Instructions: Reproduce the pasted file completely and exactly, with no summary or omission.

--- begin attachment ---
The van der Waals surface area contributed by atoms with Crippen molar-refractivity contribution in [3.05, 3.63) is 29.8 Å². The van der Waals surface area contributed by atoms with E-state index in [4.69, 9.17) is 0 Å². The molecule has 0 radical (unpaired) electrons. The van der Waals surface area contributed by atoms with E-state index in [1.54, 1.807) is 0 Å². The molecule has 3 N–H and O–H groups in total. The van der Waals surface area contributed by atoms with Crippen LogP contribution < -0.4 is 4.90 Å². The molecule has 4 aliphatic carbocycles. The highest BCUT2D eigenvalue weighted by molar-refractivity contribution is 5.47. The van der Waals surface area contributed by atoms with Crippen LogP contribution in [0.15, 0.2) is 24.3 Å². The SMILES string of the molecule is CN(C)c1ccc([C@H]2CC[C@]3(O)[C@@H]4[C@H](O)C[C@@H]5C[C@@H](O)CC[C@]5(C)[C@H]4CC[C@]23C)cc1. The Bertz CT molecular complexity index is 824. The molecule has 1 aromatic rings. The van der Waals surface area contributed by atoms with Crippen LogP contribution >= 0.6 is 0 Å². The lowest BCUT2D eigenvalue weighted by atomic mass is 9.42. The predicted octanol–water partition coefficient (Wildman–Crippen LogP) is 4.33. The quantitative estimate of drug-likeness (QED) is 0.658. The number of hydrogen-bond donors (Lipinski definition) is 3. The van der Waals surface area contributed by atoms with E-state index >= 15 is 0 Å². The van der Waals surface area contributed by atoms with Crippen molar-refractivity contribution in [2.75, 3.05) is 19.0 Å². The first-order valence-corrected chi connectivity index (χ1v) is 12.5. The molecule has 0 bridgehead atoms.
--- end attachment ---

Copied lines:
The van der Waals surface area contributed by atoms with Crippen molar-refractivity contribution in [3.05, 3.63) is 29.8 Å². The van der Waals surface area contributed by atoms with E-state index in [4.69, 9.17) is 0 Å². The molecule has 0 radical (unpaired) electrons. The van der Waals surface area contributed by atoms with E-state index in [1.54, 1.807) is 0 Å². The molecule has 3 N–H and O–H groups in total. The van der Waals surface area contributed by atoms with Crippen LogP contribution < -0.4 is 4.90 Å². The molecule has 4 aliphatic carbocycles. The highest BCUT2D eigenvalue weighted by molar-refractivity contribution is 5.47. The van der Waals surface area contributed by atoms with Crippen LogP contribution in [0.15, 0.2) is 24.3 Å². The SMILES string of the molecule is CN(C)c1ccc([C@H]2CC[C@]3(O)[C@@H]4[C@H](O)C[C@@H]5C[C@@H](O)CC[C@]5(C)[C@H]4CC[C@]23C)cc1. The Bertz CT molecular complexity index is 824. The molecule has 1 aromatic rings. The van der Waals surface area contributed by atoms with Crippen LogP contribution >= 0.6 is 0 Å². The lowest BCUT2D eigenvalue weighted by atomic mass is 9.42. The predicted octanol–water partition coefficient (Wildman–Crippen LogP) is 4.33. The quantitative estimate of drug-likeness (QED) is 0.658. The number of hydrogen-bond donors (Lipinski definition) is 3. The van der Waals surface area contributed by atoms with E-state index >= 15 is 0 Å². The van der Waals surface area contributed by atoms with Crippen molar-refractivity contribution in [2.75, 3.05) is 19.0 Å². The first-order valence-corrected chi connectivity index (χ1v) is 12.5. The molecule has 0 bridgehead atoms.